Those of you who have done it yourselves will no doubt give a big nod to what I’m about to say. Sleep training is work. It’s work that is worth doing, mind you, and (provided you have resources and support), it is work that can go smoothly and can be completed in a reasonable amount of time. But it’s still work. One thing that can make it much harder is having to also endure sleep training criticism.
I think it’s safe to say that none of us need our friends, co-workers, or family members to make the step-by-step process of sleep training any more difficult or challenging. As some of you know from first-hand experience, sometimes our friends, co-workers, and family members do just that. They heap criticism on us at a time when we are already feeling vulnerable and stressed.
How do we handle this? What do we do when the people in our lives criticize our decisions about sleep training? That’s what we’re taking a look at today. Check out our 5-step approach to handling this kind of criticism.
5 Steps For Handling Sleep Training Criticism From Family and Friends
- Consider the source. Is this loving, constructive criticism coming from someone you love and trust? Or is it a harsh critique coming from someone who’s an acquaintance? Someone who doesn’t know your situation well? This makes a big difference in how you receive and respond to what’s being said.
- Keep an open mind, and look for truth. It’s safe to ignore harsh, hurtful criticism. People offering that aren’t actually trying to help. And you can probably also ignore critiques that come from people who don’t know you or your family well. But if the criticism in question is coming from someone you love and trust, and if it’s being framed in a gentle and loving way, then it might be worth considering. Try to really hear what’s being said, and determine as best you can whether or not there’s a grain of truth in it. After all, constructive criticism may actually be helpful. Sometimes, people close to us may have good insights into our sleep training situations, since they aren’t as ‘close to the action’ as we are.I remember, when my oldest son was about 6 weeks old, a well-meaning friend gave me a copy of a popular sleep training book. I read it immediately (I’m a Type-A overachiever like that). Upon finishing it, I instantly felt stressed out. I started trying to apply all the advice in the book at once, right away. I was trying to create a clock-based feeding and sleeping schedule, I was trying to break my son’s sleep associations, and put him down drowsy-but-awake. In the process, I was driving myself crazy! Finally, my sweet and wonderful mother gently suggested that perhaps I should just forget the book for the time being, and enjoy my son. She pointed out that all of the ‘rules’ I’d created for myself and for my son were completely robbing me of the joy of being a new mom. Her criticism was constructive and loving. Eventually, I came to the conclusion that she was right.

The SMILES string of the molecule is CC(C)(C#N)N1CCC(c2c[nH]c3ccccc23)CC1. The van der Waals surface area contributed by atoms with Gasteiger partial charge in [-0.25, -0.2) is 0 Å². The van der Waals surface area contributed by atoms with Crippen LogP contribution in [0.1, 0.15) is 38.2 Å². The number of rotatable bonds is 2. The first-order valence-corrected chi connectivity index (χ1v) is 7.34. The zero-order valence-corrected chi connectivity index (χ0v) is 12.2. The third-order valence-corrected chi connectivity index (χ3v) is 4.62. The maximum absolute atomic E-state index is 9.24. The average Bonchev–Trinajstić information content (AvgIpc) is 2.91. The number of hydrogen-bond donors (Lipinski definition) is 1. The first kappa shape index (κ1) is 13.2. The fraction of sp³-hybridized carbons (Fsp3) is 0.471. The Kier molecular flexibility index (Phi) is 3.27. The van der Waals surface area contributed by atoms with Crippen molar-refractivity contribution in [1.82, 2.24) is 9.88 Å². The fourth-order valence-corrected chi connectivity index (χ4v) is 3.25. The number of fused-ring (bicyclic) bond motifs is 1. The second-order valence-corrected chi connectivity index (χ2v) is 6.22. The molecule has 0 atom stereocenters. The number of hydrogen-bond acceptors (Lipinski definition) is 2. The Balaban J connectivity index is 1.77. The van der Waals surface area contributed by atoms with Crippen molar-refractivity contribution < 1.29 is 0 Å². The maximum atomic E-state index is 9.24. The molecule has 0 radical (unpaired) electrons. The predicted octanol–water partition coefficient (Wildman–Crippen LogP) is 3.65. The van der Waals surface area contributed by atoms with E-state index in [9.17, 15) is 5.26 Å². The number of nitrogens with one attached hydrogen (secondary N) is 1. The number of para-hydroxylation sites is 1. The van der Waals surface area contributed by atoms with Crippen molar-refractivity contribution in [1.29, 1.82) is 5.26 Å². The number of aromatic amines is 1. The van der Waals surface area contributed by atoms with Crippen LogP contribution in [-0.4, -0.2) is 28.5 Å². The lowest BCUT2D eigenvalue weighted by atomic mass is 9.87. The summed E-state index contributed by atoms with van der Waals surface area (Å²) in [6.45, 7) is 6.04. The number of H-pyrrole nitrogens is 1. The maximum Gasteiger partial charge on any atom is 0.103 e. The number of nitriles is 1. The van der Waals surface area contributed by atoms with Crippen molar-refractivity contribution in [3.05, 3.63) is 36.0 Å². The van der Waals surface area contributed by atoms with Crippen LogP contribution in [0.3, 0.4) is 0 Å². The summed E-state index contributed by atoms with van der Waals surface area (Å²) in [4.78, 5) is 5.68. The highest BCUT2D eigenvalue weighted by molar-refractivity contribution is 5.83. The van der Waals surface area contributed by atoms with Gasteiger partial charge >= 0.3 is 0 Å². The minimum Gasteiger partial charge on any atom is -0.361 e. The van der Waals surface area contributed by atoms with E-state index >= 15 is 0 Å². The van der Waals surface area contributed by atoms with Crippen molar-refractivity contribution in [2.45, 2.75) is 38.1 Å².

- Decide on your own course of action. If there are some nuggets of truth in the criticism you are hearing (the way there were in my mom’s words to me), then decide what you’re going to do about that. Are you going to change course? Try a different sleep training method? Stop sleep training for a bit, and start again later? Of course, if there isn’t a grain of truth in your friends’ or family members’ criticism, and if you know that your approach is healthy and good for your family, then it’s probably best to stick to your plans and not change anything.
- Decide how you will respond. This is your call, of course – you know the people in your life better than I do! But here are a few suggestions. First, if the criticism is coming from a casual acquaintance, you can always offer something vague, like “Thanks!”, and leave it at that. It’s unlikely that person will follow up with you, to see if you’ve followed their advice. If the criticism is harsh or rude, do your best not to respond in kind. Try to frame some kind of civil answer (such as, “Thanks, but we’re doing what we think is best”), or just don’t respond at all. For advice that comes from close friends and family members, and that’s framed in a constructive way, it may be good to ask follow-up questions. Ask your friend or relative why they hold the opinion they do. Engage them in discussion. Who knows – you may both end up learning something new!
- Don’t get discouraged, and don’t give up! Obviously, your sleep training journey would be made much easier if everyone around you supported you in a loving fashion, offering encouragement and help. However, we know that many of you are not in these kinds of ideal situations. To you, we say this: don’t get discouraged, and don’t give up! Remain as consistent as you can. Shut out the negative voices. Draw close to those people who are actually trying to help. We promise that in the end, the hard work you put in now will reap big rewards. 🙂